NEW YORK – December 17, 2008 – Traditional media play a vital role in igniting the process that leads influencers to share information online and via word of mouth, according to a new Ipsos Public Affairs study developed by IM MS&L, the influencer marketing practice of MS&L. Among nearly 1,000 digital influencers in the areas of beauty, personal health or the environment, more than eight in ten say they often go online to find out more after reading something in a magazine or newspaper (84%) or hearing something on TV or on the radio (84%.) The research shows that both traditional and online media sources help shape public opinion in the complex world of online influence.
The study helped develop a tool called the “IM MS&L Sharability Index,” which ranks sources of online information based on how often material from those locations is shared by a category’s most powerful influencers. The index was introduced as a method for maximizing digital influence based on learnings from the research and was designed to help marketers make decisions on influencer strategies to create campaigns for maximum impact.
The index takes into account online influencers’ propensity to both gather and share information. It also considers information sources influencers use most often and the sources with maximum “sharability,” or those most likely to be shared. The index then ranks 15 types of online sources within three distinct categories of digital influencers: beauty, personal health, and environmental cause. Sources with the highest sharability generate the most digital word-of-mouth per contact.
Below are some of the key findings of the research:
Beauty influencers rely heavily on manufacturers’ websites for their point of view.
- In a good sign for advertisers, company and product websites are more effective sources for driving word-of-mouth in the beauty category than in either personal health or environmental cause.
- Online community Web sites rank the highest of 15 sources for sharability among digital beauty influencers, and portals and search engines have the lowest sharability score.
- In the beauty category, consumer opinion may motivate more sharing than in other categories: Blogs, discussion boards and chat rooms are rated above average on the index.
Non-profit and academic web sites should not be neglected for green content.
- Influencers in the environment space spend a great deal of time gathering information from non-profit, association and academic Web sites (42% do so at least once per week).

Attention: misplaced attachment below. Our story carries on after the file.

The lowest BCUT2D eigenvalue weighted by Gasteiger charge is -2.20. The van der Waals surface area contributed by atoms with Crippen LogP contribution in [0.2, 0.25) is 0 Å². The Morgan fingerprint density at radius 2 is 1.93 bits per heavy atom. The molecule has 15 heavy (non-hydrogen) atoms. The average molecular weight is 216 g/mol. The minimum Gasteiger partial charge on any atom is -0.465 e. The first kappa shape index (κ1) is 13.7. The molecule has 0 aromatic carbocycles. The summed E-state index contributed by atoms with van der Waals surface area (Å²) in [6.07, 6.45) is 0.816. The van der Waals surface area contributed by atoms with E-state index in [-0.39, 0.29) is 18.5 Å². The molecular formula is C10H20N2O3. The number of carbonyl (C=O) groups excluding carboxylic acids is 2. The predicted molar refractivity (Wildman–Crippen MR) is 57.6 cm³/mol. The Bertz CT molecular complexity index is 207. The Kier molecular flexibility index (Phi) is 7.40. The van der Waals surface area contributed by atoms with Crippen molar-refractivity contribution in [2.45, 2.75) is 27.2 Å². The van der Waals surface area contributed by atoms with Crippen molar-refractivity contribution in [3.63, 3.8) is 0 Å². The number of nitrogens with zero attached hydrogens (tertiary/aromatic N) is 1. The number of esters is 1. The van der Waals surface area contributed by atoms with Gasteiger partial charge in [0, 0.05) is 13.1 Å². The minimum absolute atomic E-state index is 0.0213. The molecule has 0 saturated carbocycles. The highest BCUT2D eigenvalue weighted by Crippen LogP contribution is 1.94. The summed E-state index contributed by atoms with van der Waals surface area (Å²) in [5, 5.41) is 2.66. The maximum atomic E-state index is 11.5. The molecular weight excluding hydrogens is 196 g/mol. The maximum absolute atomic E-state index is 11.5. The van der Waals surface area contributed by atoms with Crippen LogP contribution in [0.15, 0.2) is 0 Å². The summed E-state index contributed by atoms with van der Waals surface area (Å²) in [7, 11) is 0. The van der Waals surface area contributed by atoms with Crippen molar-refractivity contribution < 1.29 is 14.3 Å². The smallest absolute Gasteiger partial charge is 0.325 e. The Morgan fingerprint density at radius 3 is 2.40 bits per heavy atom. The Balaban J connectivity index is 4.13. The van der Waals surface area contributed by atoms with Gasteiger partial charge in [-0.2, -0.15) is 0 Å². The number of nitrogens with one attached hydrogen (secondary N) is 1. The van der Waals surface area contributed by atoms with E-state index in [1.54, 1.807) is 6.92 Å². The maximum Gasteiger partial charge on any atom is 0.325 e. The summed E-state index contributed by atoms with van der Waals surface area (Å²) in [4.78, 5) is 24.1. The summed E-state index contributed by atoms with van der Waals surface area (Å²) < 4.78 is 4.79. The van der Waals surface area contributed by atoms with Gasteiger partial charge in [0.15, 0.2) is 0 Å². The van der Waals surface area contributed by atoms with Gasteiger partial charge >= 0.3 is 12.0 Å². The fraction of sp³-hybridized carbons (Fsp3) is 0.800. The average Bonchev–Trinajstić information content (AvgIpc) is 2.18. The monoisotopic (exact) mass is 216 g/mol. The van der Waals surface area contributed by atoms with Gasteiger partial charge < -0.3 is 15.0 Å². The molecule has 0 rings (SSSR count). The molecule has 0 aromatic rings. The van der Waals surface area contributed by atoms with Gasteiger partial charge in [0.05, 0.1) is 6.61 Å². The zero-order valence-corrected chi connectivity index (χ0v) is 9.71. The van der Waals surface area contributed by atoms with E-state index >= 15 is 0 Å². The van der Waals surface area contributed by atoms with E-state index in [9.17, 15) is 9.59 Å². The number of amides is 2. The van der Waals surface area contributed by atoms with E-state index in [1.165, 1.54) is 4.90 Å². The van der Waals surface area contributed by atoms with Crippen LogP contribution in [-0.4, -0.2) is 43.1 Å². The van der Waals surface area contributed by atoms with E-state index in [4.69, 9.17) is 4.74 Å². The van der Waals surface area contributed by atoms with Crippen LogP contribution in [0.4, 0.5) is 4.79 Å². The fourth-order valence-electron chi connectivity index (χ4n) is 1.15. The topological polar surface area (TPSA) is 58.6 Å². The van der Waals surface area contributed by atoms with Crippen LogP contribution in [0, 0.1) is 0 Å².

- Digital influencers in the category of environmental cause embrace traditionally credible and objective sites when it comes to sharability.
- The highest sharability scores go to Web sites of environment-related publications, magazines and TV networks, and non-profit/academic Web sites.
- Banner ads and online community sites have the lowest sharability scores, meaning that environmental influencers share information from these sources much less frequently than they do information from all other sources, relative to how often they gather information from each of these sources.
Nutrition is a hot topic for health influencers
- Majorities of personal health influencers frequently gather information about nutrition (54%) and nearly half frequently share this content with others.
- The most “sharable” source among digital influencers in this category are national and local government Web sites, even though these sites are not as widely visited and used as other sites that provide health information.
- These Web sites trigger a great deal of word-of-mouth on the part of the personal health influencers who access them, so the sites may provide the biggest bang for a marketer’s digital communications’ buck.
- While influencers often use portals and search engines to gather health information, these are among the sources with the lowest “sharability” rankings.
These are some of the findings of an Ipsos study conducted May 7-21, 2008. For the survey, a national sample of 939 Digital Influencers across three categories—beauty, personal health, and environment—were interviewed online. Survey participants were adults aged 18 and older selected from among members of Ipsos’ U.S. online panel based on their interest in one of the three aforementioned topics, how frequently they gather information online about that topic, and how often they pass along information gathered online about that topic to others.
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Senior Vice President
Ipsos Public Affairs
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